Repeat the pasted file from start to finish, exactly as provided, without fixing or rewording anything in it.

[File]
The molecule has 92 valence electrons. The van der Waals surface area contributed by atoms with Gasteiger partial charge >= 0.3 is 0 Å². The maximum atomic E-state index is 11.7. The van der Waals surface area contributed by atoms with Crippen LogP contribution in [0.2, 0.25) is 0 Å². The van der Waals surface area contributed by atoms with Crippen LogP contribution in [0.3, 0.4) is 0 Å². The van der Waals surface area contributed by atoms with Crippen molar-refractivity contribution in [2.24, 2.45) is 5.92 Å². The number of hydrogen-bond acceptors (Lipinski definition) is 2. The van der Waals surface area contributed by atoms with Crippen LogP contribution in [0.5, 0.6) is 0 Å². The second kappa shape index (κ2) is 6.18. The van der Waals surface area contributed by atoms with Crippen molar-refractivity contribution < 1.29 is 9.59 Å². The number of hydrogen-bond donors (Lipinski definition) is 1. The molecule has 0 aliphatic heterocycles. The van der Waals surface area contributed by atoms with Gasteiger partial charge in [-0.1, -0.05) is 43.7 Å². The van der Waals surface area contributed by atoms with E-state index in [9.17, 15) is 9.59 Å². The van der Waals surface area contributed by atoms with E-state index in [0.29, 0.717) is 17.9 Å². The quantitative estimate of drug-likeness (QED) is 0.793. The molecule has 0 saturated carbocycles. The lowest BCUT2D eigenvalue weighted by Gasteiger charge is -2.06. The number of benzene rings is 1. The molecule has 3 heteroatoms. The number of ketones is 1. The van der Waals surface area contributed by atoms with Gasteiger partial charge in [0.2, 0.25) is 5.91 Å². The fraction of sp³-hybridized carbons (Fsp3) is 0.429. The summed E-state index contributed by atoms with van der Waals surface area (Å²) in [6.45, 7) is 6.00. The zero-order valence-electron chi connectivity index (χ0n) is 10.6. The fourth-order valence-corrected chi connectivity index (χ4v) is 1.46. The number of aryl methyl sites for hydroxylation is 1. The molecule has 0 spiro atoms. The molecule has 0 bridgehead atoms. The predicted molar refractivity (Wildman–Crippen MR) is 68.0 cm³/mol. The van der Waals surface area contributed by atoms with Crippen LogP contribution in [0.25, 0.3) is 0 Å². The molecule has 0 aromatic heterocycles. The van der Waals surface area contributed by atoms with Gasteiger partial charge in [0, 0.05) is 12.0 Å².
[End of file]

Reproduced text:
The molecule has 92 valence electrons. The van der Waals surface area contributed by atoms with Gasteiger partial charge >= 0.3 is 0 Å². The maximum atomic E-state index is 11.7. The van der Waals surface area contributed by atoms with Crippen LogP contribution in [0.2, 0.25) is 0 Å². The van der Waals surface area contributed by atoms with Crippen LogP contribution in [0.3, 0.4) is 0 Å². The van der Waals surface area contributed by atoms with Crippen molar-refractivity contribution in [2.24, 2.45) is 5.92 Å². The number of hydrogen-bond acceptors (Lipinski definition) is 2. The van der Waals surface area contributed by atoms with Crippen LogP contribution in [0.5, 0.6) is 0 Å². The second kappa shape index (κ2) is 6.18. The van der Waals surface area contributed by atoms with Crippen molar-refractivity contribution < 1.29 is 9.59 Å². The number of hydrogen-bond donors (Lipinski definition) is 1. The molecule has 0 aliphatic heterocycles. The van der Waals surface area contributed by atoms with Gasteiger partial charge in [-0.1, -0.05) is 43.7 Å². The van der Waals surface area contributed by atoms with E-state index in [9.17, 15) is 9.59 Å². The van der Waals surface area contributed by atoms with E-state index in [0.29, 0.717) is 17.9 Å². The quantitative estimate of drug-likeness (QED) is 0.793. The molecule has 0 saturated carbocycles. The lowest BCUT2D eigenvalue weighted by Gasteiger charge is -2.06. The number of benzene rings is 1. The molecule has 3 heteroatoms. The number of ketones is 1. The van der Waals surface area contributed by atoms with Gasteiger partial charge in [0.2, 0.25) is 5.91 Å². The fraction of sp³-hybridized carbons (Fsp3) is 0.429. The summed E-state index contributed by atoms with van der Waals surface area (Å²) in [6.45, 7) is 6.00. The zero-order valence-electron chi connectivity index (χ0n) is 10.6. The fourth-order valence-corrected chi connectivity index (χ4v) is 1.46. The number of aryl methyl sites for hydroxylation is 1. The molecule has 0 spiro atoms. The molecule has 0 bridgehead atoms. The predicted molar refractivity (Wildman–Crippen MR) is 68.0 cm³/mol. The van der Waals surface area contributed by atoms with Crippen LogP contribution in [0.25, 0.3) is 0 Å². The molecule has 0 aromatic heterocycles. The van der Waals surface area contributed by atoms with Gasteiger partial charge in [0, 0.05) is 12.0 Å².